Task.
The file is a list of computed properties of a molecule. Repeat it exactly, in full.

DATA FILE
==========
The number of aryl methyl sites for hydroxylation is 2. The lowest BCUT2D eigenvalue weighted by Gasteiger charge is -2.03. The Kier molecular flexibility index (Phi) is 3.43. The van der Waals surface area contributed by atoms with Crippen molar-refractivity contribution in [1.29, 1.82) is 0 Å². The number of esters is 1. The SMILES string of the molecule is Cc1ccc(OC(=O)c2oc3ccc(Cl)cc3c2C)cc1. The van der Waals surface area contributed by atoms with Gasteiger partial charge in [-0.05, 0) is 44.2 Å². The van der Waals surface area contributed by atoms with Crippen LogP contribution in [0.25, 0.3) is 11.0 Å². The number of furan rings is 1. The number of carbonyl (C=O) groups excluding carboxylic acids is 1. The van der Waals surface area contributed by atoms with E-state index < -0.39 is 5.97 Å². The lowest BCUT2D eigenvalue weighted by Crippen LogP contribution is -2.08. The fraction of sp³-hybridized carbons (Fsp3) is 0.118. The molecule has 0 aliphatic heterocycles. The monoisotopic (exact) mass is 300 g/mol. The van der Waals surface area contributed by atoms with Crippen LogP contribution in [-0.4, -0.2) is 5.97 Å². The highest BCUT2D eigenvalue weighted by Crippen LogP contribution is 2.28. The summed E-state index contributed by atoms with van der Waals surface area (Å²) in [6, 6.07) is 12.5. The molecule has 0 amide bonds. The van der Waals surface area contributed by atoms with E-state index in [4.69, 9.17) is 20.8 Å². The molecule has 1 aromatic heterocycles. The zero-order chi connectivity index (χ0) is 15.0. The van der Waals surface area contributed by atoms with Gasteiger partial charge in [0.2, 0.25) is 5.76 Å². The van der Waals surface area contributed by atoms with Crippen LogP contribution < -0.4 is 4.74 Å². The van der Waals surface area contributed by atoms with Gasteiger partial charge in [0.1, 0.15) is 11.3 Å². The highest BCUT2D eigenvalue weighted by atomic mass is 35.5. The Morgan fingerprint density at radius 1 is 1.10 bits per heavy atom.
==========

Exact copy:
The number of aryl methyl sites for hydroxylation is 2. The lowest BCUT2D eigenvalue weighted by Gasteiger charge is -2.03. The Kier molecular flexibility index (Phi) is 3.43. The van der Waals surface area contributed by atoms with Crippen molar-refractivity contribution in [1.29, 1.82) is 0 Å². The number of esters is 1. The SMILES string of the molecule is Cc1ccc(OC(=O)c2oc3ccc(Cl)cc3c2C)cc1. The van der Waals surface area contributed by atoms with Gasteiger partial charge in [-0.05, 0) is 44.2 Å². The van der Waals surface area contributed by atoms with Crippen LogP contribution in [0.25, 0.3) is 11.0 Å². The number of furan rings is 1. The number of carbonyl (C=O) groups excluding carboxylic acids is 1. The van der Waals surface area contributed by atoms with E-state index < -0.39 is 5.97 Å². The lowest BCUT2D eigenvalue weighted by Crippen LogP contribution is -2.08. The fraction of sp³-hybridized carbons (Fsp3) is 0.118. The molecule has 0 aliphatic heterocycles. The monoisotopic (exact) mass is 300 g/mol. The van der Waals surface area contributed by atoms with Crippen LogP contribution in [-0.4, -0.2) is 5.97 Å². The highest BCUT2D eigenvalue weighted by Crippen LogP contribution is 2.28. The summed E-state index contributed by atoms with van der Waals surface area (Å²) in [6, 6.07) is 12.5. The molecule has 0 amide bonds. The van der Waals surface area contributed by atoms with E-state index in [4.69, 9.17) is 20.8 Å². The molecule has 1 aromatic heterocycles. The zero-order chi connectivity index (χ0) is 15.0. The van der Waals surface area contributed by atoms with Gasteiger partial charge in [0.2, 0.25) is 5.76 Å². The van der Waals surface area contributed by atoms with Crippen LogP contribution < -0.4 is 4.74 Å². The van der Waals surface area contributed by atoms with Gasteiger partial charge in [0.1, 0.15) is 11.3 Å². The highest BCUT2D eigenvalue weighted by atomic mass is 35.5. The Morgan fingerprint density at radius 1 is 1.10 bits per heavy atom.